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Do you want to get lucky?

Luck happens to all of us and it happens to all of us in both good and bad ways.

Luck is happening all of the time and mostly in equal shares.

No one can see or predict the future, but we can all prepare for the possiblilities of luck happening...

The best CEO’s manage both good and bad luck by preparation and testing.

Consider what happened to Bo Peabody when he decided to raise $75,000 in capital and build a website called Tripod.

Peabody saw a need and built his business plan around a website designed to help fellow college students to study better.

He hired a group of college web-design geeks and checked back later only to find that these geeks had built a website that helped others build websites.

The result was completely different from the stated design goal and too late to change, Peabody decided to keep the site instead of scrapping it and starting over.

This seemed to be a stroke of bad luck, yet he ran with it and Tripod became popular in spite of the perceived bad luck.

Tripod later sold to Lycos for tens of millions of dollars and Peabody and his investors became millionaires.

Bo Peabody looked at the larger picture and realized that what looked to be bad luck was actually good luck handled properly.

Understanding that he was being lucky and realizing the smartness of realizing that this, was a time of good luck for his business so Peabody decided to ride this wave of good luck.

Jim Collins in his book “Great by Choice” researched the idea of luck in business and found that all businesses have luck.

The best CEO’s made profits in good and bad-luck times.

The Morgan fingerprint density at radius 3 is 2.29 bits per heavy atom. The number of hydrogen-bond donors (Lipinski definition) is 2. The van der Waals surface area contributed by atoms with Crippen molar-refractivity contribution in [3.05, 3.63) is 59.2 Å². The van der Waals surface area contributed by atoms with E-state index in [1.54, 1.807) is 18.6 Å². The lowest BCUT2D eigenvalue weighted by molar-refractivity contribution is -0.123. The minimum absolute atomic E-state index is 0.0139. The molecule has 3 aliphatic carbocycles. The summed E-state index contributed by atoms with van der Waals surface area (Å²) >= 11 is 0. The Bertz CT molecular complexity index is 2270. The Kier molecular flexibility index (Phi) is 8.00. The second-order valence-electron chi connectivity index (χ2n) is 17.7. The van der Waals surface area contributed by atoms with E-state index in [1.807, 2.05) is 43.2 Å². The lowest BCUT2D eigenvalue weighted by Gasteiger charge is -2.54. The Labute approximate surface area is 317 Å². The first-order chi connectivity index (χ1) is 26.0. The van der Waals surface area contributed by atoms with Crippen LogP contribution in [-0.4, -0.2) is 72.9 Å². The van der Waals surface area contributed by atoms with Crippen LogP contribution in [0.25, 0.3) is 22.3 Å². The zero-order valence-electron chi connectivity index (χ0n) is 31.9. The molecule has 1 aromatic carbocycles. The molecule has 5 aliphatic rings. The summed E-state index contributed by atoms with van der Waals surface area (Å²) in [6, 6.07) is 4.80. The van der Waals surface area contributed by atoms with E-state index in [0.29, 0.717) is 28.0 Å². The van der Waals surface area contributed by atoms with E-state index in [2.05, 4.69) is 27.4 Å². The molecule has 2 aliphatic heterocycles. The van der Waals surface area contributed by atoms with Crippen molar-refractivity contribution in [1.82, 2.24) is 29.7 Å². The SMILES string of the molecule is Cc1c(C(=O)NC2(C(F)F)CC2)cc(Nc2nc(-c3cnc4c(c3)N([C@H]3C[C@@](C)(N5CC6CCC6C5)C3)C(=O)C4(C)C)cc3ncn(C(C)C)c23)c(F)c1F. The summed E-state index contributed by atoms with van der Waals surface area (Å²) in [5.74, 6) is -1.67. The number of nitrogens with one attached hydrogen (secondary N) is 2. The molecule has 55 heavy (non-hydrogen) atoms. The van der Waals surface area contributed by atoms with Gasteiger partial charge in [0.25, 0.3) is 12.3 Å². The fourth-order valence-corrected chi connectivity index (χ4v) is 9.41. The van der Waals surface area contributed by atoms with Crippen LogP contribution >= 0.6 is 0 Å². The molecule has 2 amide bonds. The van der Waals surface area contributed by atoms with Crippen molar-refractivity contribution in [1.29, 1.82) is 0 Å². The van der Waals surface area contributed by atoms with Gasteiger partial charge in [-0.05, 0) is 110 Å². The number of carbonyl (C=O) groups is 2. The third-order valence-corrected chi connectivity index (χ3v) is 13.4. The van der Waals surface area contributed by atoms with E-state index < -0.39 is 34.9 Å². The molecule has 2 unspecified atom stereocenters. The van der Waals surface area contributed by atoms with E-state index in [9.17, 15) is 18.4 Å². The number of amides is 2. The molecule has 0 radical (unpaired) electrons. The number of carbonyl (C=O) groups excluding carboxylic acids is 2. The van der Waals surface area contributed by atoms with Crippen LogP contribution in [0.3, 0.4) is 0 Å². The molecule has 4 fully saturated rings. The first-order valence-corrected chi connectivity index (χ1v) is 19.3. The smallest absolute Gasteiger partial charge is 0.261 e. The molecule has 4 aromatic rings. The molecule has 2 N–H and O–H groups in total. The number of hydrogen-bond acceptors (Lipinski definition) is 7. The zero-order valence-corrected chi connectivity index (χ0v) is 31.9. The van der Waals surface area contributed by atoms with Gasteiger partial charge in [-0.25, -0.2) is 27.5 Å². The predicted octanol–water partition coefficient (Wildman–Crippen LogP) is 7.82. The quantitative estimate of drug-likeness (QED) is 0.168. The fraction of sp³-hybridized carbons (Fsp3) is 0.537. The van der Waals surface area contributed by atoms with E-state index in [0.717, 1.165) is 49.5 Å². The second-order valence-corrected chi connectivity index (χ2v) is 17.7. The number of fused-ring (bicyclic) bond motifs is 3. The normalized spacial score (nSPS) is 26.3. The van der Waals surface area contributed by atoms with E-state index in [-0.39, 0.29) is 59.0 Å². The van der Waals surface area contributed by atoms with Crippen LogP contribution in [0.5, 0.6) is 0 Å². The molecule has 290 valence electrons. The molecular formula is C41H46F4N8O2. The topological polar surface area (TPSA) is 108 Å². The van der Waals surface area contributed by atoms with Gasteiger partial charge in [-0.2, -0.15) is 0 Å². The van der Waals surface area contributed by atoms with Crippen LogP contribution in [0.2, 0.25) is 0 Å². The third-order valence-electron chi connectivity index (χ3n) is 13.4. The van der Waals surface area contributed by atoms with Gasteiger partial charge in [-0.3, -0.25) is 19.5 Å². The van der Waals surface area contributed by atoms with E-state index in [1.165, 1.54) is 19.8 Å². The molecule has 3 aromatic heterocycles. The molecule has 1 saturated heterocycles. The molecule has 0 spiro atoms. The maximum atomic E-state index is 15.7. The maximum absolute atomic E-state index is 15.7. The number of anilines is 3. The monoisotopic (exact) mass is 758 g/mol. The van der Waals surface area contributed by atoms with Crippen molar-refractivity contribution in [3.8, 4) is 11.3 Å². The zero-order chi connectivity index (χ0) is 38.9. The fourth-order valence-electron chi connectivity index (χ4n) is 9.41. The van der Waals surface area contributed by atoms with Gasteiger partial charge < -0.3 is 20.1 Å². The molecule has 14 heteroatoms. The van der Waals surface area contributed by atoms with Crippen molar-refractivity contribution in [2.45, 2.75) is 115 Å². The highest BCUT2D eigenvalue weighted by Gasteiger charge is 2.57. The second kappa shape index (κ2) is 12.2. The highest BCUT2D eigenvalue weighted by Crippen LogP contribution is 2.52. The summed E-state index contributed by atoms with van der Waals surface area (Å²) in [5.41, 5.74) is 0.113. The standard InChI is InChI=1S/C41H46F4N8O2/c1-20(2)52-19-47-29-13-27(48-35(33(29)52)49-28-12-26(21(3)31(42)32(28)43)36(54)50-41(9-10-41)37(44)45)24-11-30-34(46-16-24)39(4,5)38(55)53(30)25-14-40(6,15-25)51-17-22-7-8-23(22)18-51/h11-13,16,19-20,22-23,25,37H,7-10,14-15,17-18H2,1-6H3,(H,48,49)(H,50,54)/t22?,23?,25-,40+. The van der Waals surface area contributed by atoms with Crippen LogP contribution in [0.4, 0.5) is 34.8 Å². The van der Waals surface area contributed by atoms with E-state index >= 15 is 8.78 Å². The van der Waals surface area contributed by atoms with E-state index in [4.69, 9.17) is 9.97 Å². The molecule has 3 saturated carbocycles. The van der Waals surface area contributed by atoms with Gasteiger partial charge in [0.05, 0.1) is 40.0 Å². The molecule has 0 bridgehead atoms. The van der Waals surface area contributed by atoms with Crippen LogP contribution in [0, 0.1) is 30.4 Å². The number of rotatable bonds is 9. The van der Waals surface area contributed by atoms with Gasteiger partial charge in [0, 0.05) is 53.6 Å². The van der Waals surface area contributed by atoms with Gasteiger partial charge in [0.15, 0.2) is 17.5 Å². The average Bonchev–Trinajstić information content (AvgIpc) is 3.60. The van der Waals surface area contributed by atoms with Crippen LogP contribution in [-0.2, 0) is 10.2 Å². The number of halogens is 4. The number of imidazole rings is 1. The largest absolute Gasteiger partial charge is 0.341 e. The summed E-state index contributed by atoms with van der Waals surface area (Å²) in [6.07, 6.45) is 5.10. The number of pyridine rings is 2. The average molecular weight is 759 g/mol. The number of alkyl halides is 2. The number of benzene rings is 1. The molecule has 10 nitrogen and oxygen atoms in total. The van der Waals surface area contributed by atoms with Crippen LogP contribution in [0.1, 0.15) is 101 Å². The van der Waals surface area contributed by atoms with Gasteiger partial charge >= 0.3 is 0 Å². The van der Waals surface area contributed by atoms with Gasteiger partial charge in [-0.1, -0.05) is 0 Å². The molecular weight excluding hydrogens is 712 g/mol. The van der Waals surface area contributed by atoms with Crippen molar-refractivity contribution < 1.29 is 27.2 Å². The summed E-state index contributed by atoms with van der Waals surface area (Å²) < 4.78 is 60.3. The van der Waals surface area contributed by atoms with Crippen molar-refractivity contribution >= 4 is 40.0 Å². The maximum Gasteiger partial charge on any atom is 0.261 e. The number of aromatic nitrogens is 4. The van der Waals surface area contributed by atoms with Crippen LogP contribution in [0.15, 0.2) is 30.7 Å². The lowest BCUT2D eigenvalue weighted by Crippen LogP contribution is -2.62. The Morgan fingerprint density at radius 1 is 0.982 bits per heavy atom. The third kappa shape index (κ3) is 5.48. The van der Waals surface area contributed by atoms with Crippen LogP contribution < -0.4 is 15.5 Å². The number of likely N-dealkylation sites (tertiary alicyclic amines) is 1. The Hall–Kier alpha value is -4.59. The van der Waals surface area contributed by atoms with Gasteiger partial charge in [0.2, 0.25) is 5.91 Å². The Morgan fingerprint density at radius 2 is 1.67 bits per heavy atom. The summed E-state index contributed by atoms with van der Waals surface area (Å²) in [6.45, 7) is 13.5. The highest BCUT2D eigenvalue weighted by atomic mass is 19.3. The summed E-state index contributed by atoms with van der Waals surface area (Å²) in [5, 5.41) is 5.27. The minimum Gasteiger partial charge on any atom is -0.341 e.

These CEO’s provided an environment that preserves the business in bad times and prosperes greatly in good times.

Betting your business on one big move sets the business up for failure.

Steve Jobs wanted to build Apple Stores and built "test" stores in a large warehouse long before opening the first store.

Only after testing his concepts extensively did he open his first store.

Growing or expanding your business too fast before you test sets a business up for failure.

Test your ideas by partnering or with and using non-competing existing businesses as small test stores before firing a cannon ball.

The best CEO’s understand that there is a line (like the water line on a ship) and any shots taken below the water-line will cause the boat to leak and take on dangerous water.

Never set your business up to take shots that are below the water line.

Jim Collins likens it to taking shots with bullets instead of canon balls.

Bullets are far cheaper to fire as you calibrate your next shots.

Only when you have calibrated your bullets to the correct line that matches your goals do you take a shot with a canon ball.